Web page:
African Risk Capacity (ARC), a Specialized Agency of the African Union, is an African-owned, index-based weather risk insurance pool and early response mechanism that brings together the concepts of insurance and contingency planning. It has operated a drought insurance mechanism since 2013. It is part of an overall movement in Africa to increase sovereignty in disaster and humanitarian response and reduce dependence on international actors at times of national emergency.
Stuart Coupe of IPE Triple Line participated in a 5 member Technical Review Committee at the West Africa office of African Risk Capacity, Abidjan, Cote D’Ivoire from 26-30 March 2018. It follows on from Stuart’s 6 month consultancy with the programme in 2014 as part of a team supporting African governments to develop drought contingency plans.
The ARC strategy focuses on providing timely, appropriate, and transparent responses to disasters, improving outcomes through advance planning. The process of ARC eligibility involves two steps. First, countries must apply for a Certificate of Good Standing (CoGS) which includes the submittal of an operations plan that details the proposed activities to be implemented in the event of an ARC pay out. Once the CoGS is issued, a country can purchase insurance from ARC Ltd., determining the desired level of coverage and premium. The second step comes shortly before a likely ARC payout. At this time, the country must submit a Final Implementation Plan (FIP) that provides more detailed information on exactly how the payout will be deployed given the current emergency.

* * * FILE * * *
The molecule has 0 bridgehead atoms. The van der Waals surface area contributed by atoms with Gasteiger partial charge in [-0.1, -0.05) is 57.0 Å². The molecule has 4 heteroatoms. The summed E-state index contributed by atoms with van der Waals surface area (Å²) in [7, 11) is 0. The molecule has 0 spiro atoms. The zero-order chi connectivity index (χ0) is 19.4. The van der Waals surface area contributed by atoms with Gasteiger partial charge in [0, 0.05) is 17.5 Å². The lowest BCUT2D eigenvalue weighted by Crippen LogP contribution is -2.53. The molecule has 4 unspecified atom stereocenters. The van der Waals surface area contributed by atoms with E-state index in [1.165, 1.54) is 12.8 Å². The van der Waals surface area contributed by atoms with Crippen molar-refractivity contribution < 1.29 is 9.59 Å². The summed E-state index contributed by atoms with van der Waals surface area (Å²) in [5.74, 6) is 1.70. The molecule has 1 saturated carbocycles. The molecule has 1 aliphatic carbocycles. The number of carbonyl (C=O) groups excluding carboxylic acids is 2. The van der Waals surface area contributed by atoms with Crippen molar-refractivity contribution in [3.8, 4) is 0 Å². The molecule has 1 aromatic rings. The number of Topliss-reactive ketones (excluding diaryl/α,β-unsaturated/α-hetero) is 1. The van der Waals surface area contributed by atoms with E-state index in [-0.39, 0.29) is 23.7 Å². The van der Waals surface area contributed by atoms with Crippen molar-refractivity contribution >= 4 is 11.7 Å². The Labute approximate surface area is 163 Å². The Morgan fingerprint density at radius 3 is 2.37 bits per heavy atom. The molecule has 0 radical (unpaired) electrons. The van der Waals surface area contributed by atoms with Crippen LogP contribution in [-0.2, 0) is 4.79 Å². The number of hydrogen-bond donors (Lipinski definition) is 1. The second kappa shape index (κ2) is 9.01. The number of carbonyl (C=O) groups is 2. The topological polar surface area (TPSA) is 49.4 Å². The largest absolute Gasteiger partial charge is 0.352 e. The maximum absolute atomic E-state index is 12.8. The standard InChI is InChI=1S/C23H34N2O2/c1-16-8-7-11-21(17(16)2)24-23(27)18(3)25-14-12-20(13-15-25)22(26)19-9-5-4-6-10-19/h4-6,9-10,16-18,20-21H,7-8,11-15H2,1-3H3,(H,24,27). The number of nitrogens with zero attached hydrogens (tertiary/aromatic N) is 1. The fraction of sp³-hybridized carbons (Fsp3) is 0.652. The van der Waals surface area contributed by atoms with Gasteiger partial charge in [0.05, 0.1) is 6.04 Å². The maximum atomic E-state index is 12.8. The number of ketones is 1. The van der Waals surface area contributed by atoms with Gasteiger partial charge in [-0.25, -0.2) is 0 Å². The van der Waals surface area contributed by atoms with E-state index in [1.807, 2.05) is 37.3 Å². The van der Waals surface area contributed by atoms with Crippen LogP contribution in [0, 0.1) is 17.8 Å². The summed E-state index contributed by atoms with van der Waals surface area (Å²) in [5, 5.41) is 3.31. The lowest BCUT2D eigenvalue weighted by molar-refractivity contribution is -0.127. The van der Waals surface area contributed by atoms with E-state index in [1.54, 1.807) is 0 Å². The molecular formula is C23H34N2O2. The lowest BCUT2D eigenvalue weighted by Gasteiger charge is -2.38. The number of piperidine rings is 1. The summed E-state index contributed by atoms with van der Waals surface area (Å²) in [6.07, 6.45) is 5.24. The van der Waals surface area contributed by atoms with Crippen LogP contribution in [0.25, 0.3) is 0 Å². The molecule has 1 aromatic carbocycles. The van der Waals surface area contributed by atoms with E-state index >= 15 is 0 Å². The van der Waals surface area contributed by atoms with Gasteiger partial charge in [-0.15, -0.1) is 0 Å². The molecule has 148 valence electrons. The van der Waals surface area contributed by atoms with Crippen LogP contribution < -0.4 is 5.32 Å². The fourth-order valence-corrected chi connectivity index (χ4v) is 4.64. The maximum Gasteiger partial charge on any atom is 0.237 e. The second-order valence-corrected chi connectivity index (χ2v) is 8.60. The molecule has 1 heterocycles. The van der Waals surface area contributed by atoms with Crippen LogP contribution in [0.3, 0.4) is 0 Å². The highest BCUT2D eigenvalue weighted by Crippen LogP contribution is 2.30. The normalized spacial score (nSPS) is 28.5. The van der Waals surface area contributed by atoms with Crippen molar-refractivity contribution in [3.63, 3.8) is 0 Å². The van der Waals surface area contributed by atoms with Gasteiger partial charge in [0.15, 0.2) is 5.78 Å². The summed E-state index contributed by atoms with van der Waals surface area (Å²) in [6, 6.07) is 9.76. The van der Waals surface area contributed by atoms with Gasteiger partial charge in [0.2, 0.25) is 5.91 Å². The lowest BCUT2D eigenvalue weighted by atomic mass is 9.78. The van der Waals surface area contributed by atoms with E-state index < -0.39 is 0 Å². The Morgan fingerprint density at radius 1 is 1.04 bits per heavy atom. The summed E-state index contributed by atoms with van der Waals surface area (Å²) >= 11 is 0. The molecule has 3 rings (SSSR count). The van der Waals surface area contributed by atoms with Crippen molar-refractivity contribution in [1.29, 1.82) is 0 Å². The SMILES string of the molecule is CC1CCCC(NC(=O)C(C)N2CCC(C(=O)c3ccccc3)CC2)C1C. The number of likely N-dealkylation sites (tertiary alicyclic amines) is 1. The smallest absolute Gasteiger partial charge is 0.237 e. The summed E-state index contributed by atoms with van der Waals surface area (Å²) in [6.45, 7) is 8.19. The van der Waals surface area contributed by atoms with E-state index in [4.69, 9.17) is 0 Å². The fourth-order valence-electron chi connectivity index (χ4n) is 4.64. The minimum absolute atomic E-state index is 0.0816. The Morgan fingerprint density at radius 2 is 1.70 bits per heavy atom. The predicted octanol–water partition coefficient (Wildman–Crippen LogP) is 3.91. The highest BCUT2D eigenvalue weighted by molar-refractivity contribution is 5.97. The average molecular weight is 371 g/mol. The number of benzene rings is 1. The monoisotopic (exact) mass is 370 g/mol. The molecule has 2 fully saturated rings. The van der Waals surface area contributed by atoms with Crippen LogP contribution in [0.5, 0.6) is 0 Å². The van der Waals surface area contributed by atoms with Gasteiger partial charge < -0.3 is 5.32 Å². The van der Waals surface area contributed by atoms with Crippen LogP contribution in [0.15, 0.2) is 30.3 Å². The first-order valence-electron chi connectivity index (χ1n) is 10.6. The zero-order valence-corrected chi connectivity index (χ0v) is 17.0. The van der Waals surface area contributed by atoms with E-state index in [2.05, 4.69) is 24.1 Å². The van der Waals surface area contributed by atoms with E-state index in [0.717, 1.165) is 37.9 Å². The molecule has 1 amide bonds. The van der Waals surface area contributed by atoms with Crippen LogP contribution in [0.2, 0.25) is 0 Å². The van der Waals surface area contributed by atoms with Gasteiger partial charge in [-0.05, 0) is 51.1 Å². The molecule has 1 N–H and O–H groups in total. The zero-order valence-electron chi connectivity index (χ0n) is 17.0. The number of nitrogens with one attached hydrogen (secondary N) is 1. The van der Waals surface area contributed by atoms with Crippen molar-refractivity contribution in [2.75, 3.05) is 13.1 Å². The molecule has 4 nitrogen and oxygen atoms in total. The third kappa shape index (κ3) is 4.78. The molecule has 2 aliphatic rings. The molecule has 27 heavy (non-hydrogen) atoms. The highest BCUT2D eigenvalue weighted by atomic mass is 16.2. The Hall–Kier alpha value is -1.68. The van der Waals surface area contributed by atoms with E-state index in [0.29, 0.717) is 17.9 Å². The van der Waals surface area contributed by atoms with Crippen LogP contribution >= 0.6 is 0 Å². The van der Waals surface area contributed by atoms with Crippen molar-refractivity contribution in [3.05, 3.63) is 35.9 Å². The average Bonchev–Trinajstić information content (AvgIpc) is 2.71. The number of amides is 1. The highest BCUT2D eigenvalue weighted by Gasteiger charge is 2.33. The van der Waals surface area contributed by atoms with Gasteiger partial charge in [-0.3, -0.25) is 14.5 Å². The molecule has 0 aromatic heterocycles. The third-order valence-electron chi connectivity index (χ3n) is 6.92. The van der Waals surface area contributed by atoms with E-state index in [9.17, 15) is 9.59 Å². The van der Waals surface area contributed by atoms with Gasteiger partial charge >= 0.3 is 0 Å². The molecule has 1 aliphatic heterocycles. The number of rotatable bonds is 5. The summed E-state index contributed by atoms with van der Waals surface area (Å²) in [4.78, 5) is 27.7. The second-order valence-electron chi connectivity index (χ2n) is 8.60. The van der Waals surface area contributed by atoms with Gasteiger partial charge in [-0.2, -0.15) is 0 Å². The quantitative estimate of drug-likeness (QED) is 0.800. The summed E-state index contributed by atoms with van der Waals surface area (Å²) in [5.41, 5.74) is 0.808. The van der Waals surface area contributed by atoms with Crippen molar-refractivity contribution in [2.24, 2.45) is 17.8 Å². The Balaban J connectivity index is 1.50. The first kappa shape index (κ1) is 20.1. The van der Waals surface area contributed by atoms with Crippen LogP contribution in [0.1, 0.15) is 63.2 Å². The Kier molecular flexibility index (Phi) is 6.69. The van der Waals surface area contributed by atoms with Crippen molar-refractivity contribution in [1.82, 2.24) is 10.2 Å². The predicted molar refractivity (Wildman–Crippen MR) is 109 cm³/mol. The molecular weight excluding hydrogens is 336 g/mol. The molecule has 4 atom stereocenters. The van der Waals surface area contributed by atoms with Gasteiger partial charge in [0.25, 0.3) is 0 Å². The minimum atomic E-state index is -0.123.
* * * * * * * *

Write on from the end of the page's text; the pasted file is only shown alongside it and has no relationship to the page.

The Technical Review Committee (TRC) is a team of independent experts in drought related contingency planning, humanitarian response, and disaster risk management selected by ARC to review the country operational plans. The workshop brought TRC together with the ARC Country Representatives, who are government officials that coordinate the development of the plans, and the ARC Secretariat Contingency Planning team. This year the plans for review came from Mali, Senegal, Mauritania and Ghana, constituting the 5th pool of countries aiming to take out the ARC drought insurance. The countries clarified how the ARC would fit within their existing institutional and financial frameworks for disaster management. Examples of interventions proposed for resourcing by countries in case of a payout include subsidy of livestock feed and scaling up of existing cash transfer programmes.
The outcomes of the workshop were: rating of the Operational Plans, recommendations to countries on how to improve their plans, and recommendations to the ARC Board via the Peer Review Mechanism (PRM) on which countries should be issued a CoGS. The meeting proceeded according to plan, and the TRC has prepared its recommendations for the PRM which meets later in April.
For more information about ARC please visit http://www.africanriskcapacity.org
About the Author
Stuart has more than 16 years of experience in MEAL advisory services, project cycle management and capacity and coalition building between NGO staff, local and national actors in international development. He has extensive academic background in social sciences and is a published author on a range of development topics and methods. He has track record of excellent intercultural collaborations in Latin America, Sub Saharan Africa and South Asia .Prior to joining IPE Triple Line, Stuart worked as M&E Manager at HIH International where he led the strengthening of M&E in the Hand in Hand network of organisations.